What is Considered Harassment?
In everyday life, what is considered harassment depends on who you ask. Most people don’t have a precise definition of harassment, but they know harassment when they see it.
If you are defending against—or bringing forward—allegations of harassment in court, it’s important to know the exact definition of harassment.
What is considered harassment in court depends on the state in which you are located. In other words, a universal definition of harassment is not applied in all the states. In fact, many states have different definitions of harassment, depending on the context. For instance, the definition of workplace harassment in a civil lawsuit is not necessarily the same as aggravated harassment in a criminal lawsuit.
The Basic Harassment Charge in New York
The most common form of harassment in New York is called Harassment in the Second Degree (P.L. § 240.26).
A person is guilty of harassment in the second degree when, with intent to harass, annoy or alarm another person:
- He or she strikes, shoves, kicks or otherwise subjects such other person to physical contact, or attempts or threatens to do the same; or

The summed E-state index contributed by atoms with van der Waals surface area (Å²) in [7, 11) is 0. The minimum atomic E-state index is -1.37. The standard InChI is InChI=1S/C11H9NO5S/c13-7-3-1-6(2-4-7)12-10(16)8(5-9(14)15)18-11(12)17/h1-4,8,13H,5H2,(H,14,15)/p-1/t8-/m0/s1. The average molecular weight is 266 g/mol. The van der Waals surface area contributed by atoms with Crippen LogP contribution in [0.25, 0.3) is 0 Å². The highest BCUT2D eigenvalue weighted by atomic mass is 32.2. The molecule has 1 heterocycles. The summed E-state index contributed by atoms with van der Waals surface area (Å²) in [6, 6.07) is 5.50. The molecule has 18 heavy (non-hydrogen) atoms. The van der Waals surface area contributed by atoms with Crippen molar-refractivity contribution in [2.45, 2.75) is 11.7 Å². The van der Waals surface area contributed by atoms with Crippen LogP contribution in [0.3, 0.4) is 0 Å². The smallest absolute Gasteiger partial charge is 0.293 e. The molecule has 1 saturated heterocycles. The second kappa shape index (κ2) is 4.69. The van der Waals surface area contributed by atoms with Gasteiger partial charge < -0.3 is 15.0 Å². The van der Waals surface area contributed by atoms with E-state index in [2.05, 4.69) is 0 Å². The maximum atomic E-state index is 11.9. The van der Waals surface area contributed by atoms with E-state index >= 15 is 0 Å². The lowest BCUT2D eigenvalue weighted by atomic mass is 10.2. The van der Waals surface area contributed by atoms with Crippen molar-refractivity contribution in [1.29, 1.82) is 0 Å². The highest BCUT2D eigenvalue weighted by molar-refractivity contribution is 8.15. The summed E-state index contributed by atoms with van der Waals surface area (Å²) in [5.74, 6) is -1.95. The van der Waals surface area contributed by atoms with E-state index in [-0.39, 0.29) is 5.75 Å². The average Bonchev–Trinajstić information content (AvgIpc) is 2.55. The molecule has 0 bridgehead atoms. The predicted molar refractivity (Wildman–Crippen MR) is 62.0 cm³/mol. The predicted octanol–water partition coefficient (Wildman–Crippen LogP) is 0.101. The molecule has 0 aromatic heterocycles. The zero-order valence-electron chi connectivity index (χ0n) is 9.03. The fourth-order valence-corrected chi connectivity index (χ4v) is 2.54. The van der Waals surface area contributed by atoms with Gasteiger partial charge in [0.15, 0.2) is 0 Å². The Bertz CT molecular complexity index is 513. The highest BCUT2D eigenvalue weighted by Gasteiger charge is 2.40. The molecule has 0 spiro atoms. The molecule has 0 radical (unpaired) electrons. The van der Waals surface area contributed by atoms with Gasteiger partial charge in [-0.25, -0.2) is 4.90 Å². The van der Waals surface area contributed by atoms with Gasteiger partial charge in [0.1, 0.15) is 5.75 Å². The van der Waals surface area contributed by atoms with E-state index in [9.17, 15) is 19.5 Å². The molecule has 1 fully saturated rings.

- He or she follows a person in or about a public place or places; or
- He or she engages in a course of conduct or repeatedly commits acts which alarm or seriously annoy such other person and which serve no legitimate purpose.
As you can see, many different types of conduct can be considered harassment in New York. Harassment in the Second Degree occurs with physical contact, such as shoving or kicks (or threatening to do so), by following someone, or by committing repeated acts with no legitimate purpose that alarm another person.
Notably, what separates basic harassment from the more serious criminal offense of assault is the absence of injury. If you strike someone with the intent to cause physical injury, then you can at minimum be charged with attempted assault. If you successfully cause physical injury, then you can be charged with assault. Unlike assault, harassment charges do not involve physical injury.
For instance, if a person pushes someone to the ground, he could likely face harassment, but not assault, charges. If that person were to swing at the other person with a fist, then arguably he intended to cause injury, so he could likely face assault or attempted assault charges.
When Unwanted Communication is Considered Harassment
A commonly charged form of harassment in New York is when a person intends to threaten someone by sending threatening communications. Charged under the first two subdivisions of P.L. § 240.30, such harassment is a criminal offense that can result in up to a jail sentence up to a year.
Harassment under P.L. § 240.30(1) includes actual communications of threats, but it also includes harassing phone calls even if the recipient of the call does not pick up the phone.
The Most Serious Forms of Criminal Harassment in New York